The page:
What Thou Lovest Well Repeats by David Varno

David Varno on Frederick Seidel’s poetry.

Frederick Siedel

At times, the protagonist of Frederick Seidel’s poems appears to be delighted by an impairment of feeling, as though he would be content to comment on the world’s inhabitants from the viewer’s side of a glass case.

Acquaintances, and girlfriends especially, are rarely given names, and his outlook is colored (or marred, at times) by a sea of anonymous breasts. But there is a refined beauty to his surrealism, and a curious tenderness that develops after the ghoulish shock wears off. Little glimpses from a human eye; movement toward self-awareness. The character may be a monster, but whether Seidel himself is or isn’t doesn’t really matter. The poems speak for themselves; and on the occasion of this 50-year omnibus, Poems: 1959–2009, the discussion of whether Seidel’s crude absurdity is the making of “the best American poet writing today” (as Adam Kirsch would have it), or just plain crude, has risen to the surface. Seidel claims that the “Fred Seidel” in his work is not the man behind the poems, but he is ambiguous about the degree to which these two Seidels are parallel. New York reviewer Alex Halberstadt describes him as, due to his smart appearance, old-world masculine cut and European debonaire, “bearing resemblance to a CEO of a Belgian firm that manufactures missile cones.” Here’s the poet’s version (from “Milan”):

Combine a far-seeing industrialist.
With an Islamic Fundamentalist.
With an Italian premier who doesn’t take bribes.
With a pharmaceuticals CEO who loves to spread disease.
Put them on a 916

And you get Fred Seidel.

The poems in this exquisite, cloth-bound book are in reverse chronological order, which is a great way to read Seidel. Not only has his work gotten better in recent years, but the earlier collections foster a greater appreciation for the newer work. Seidel’s subjects and themes recur throughout his oeuvre, and appear to have been rewritten to near perfection. He’s become a little less lyrical, but more succinct and also more casually provocative, cooler in his skin. “The homeless homeless have / the center strip of Broadway / To live where you should jump” (“From a High Floor,” 1993) becomes “The homeless are blooming like roses / On every corner on Broadway / I am unclean / I bathe in their tears” (“Home,” 2008).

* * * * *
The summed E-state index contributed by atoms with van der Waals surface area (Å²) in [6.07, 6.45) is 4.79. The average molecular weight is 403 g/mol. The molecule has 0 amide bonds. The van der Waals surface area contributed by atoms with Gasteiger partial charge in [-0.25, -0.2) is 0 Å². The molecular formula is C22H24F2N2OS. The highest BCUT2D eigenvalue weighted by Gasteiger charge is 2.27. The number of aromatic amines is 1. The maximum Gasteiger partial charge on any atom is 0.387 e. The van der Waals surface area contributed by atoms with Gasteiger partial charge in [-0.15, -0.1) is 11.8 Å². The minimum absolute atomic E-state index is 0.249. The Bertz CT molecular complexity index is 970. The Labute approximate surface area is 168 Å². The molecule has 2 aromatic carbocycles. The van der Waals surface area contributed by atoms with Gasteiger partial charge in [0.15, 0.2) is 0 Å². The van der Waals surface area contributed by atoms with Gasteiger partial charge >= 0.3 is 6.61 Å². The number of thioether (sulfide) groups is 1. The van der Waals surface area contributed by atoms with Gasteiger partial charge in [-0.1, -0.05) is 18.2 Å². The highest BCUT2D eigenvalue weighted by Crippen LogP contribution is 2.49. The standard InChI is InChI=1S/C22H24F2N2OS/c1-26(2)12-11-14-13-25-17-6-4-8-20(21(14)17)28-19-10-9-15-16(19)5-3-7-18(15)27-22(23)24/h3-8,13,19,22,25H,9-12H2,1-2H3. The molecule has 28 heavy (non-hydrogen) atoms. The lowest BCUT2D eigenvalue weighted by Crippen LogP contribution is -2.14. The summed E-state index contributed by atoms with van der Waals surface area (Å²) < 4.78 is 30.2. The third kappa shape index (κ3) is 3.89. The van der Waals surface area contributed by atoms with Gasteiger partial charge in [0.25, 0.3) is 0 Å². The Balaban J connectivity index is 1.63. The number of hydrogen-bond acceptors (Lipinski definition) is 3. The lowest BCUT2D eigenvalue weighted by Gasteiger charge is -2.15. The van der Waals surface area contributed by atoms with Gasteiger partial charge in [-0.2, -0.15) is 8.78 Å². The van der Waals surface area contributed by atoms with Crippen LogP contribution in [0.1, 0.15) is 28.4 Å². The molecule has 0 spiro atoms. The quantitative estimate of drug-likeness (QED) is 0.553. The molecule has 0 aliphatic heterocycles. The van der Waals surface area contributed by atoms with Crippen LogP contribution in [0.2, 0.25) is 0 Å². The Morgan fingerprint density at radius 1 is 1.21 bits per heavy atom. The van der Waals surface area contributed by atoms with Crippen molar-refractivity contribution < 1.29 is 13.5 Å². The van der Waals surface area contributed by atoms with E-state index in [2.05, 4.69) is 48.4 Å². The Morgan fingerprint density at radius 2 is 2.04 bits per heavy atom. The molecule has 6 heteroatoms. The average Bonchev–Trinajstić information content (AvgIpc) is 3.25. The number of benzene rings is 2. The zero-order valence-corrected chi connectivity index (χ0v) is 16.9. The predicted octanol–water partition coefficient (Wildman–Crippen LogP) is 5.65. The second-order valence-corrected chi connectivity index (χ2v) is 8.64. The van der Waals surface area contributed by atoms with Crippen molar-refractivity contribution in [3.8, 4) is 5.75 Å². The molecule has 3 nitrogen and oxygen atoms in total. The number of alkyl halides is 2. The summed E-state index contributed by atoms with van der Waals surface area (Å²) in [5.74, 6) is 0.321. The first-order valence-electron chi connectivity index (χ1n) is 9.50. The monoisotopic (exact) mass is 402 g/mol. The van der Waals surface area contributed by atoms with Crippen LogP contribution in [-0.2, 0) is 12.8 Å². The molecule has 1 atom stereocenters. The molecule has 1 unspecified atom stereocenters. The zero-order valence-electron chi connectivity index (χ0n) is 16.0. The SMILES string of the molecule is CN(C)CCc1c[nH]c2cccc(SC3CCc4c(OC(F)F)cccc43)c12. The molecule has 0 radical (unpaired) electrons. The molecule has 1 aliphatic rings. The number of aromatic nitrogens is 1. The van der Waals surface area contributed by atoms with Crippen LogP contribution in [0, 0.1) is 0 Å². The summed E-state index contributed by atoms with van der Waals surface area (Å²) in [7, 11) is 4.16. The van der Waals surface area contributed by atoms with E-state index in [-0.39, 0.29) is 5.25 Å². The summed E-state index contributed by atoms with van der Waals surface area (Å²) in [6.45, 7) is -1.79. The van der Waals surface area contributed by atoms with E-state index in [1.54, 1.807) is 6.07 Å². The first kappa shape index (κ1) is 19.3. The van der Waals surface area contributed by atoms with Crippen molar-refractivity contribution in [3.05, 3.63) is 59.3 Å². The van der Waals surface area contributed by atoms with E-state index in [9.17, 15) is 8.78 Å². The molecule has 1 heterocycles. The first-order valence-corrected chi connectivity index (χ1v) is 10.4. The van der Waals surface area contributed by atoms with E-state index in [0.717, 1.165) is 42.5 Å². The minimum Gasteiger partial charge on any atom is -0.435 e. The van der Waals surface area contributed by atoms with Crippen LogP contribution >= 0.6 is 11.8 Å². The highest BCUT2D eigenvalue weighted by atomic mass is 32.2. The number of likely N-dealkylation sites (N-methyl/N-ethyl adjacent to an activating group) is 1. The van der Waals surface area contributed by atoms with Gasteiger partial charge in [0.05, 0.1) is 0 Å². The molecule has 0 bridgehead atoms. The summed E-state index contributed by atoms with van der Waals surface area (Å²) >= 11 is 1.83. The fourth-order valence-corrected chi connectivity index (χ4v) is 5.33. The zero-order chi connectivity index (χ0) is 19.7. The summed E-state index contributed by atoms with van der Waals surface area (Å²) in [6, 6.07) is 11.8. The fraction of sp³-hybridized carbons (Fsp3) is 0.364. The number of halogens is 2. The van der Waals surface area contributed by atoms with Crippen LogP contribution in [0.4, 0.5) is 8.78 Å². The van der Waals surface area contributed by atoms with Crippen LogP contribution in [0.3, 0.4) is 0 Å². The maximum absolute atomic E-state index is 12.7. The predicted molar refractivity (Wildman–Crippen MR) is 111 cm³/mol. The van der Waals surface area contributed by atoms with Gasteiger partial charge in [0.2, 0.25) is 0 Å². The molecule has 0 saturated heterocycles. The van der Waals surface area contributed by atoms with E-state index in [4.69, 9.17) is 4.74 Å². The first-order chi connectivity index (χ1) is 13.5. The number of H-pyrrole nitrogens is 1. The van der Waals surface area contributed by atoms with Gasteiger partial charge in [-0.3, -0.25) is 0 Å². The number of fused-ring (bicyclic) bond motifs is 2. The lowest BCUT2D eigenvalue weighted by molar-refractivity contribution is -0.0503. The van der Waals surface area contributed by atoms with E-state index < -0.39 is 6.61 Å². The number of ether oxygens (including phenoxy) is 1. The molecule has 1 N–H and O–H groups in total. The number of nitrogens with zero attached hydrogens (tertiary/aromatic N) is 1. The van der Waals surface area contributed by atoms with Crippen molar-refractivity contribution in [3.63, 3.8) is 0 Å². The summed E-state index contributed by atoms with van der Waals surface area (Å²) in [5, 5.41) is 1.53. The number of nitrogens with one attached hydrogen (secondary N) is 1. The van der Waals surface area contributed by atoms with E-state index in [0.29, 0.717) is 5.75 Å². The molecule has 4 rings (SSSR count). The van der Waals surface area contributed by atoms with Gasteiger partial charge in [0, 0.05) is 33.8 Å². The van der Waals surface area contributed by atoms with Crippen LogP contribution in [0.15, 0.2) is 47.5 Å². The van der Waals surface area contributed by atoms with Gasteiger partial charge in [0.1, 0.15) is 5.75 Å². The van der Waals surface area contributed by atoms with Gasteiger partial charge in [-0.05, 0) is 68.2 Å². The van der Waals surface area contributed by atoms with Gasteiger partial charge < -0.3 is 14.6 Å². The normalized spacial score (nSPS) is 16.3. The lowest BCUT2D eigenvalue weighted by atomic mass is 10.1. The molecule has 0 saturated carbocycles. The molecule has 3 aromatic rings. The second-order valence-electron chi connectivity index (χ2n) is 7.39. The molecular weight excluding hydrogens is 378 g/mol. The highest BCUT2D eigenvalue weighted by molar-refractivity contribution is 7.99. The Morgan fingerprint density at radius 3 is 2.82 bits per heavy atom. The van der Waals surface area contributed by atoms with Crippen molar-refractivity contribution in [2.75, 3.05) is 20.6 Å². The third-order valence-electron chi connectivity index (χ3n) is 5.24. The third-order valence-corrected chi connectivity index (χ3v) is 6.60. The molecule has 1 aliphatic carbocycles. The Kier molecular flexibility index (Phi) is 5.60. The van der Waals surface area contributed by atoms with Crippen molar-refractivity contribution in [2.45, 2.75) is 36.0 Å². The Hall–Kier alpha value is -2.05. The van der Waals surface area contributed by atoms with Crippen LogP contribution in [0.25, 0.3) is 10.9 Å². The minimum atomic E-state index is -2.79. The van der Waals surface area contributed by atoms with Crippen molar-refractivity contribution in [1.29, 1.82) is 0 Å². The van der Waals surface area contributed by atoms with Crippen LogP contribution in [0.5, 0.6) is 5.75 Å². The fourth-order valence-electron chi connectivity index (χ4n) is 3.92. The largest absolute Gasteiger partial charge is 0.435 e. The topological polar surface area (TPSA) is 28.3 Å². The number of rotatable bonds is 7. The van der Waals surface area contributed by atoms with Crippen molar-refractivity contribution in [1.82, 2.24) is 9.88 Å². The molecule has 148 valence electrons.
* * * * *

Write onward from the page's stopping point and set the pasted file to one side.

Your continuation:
The book opens with “Evening Man,” which was released as a limited edition chapbook last year (selections read by Seidel are available on the New York Times website, supplemental to a recent New York Times Magazine profile, and it courses back to his first collection, Final Solutions, which he wrote in his mid-twenties. In 1962, the collection was selected by Robert Lowell, Louise Bogan, and Stanley Kunitz for the 92nd St Y’s Helen Burlin Memorial Award, but the Y withdrew the prize and publishing offer (with Atheneum) after Seidel refused to change several passages that were allegedly libelous to Mamie Eisenhower and others. Seidel managed to publish the book the following year with Random House, but he wouldn’t publish again until the ’80s. His principal themes, as critics have noted and, as Seidel admits on his own account, are “breasts, politics, and death,” but there’s also a recklessness of spirit and material decadence in his obsession with Ducati speed bikes, which is explored in many of his poems and in nearly all of his books. Seidel has admitted to riding his Ducati on the back roads of eastern Long Island at speeds of up to 150 mph, and in his poems it functions as a device with which to escape sorrow and embrace aloneness—”I ride my racer to erase her” (“Dante’s Beatrice”)—as well as to explore the extremes of mortality: “I spend most of my time not dying / that’s what living is for / I climb on a motorcycle” (“Racer,” for Paolo Ciabatti).

Seidel made an early reference to the well-known line from Ezra Pound’s “Cantos,” “What thou lovest well remains,” in the closing poem of Final Solutions, titled “The Sickness.” “Alone, I stand by the wall scribbling with my finger Pound’s forlorn hymn,” he wrote. In the 2006 collection Ooga Booga, he loosely echoed the line in his own verse. Seidel was enamored with Pound at an early age. His body of work, seen together now in this collection, is almost a long poem in itself: an elegy for a lost time, a duel with death, armed with many distractions. And though he writes as a man of the world, setting his poems in many countries, his longing for some unknown object is intensely American.

Frederick Seidel’s Poems: 1959–2009 is out now from Farrar, Straus, and Giroux.

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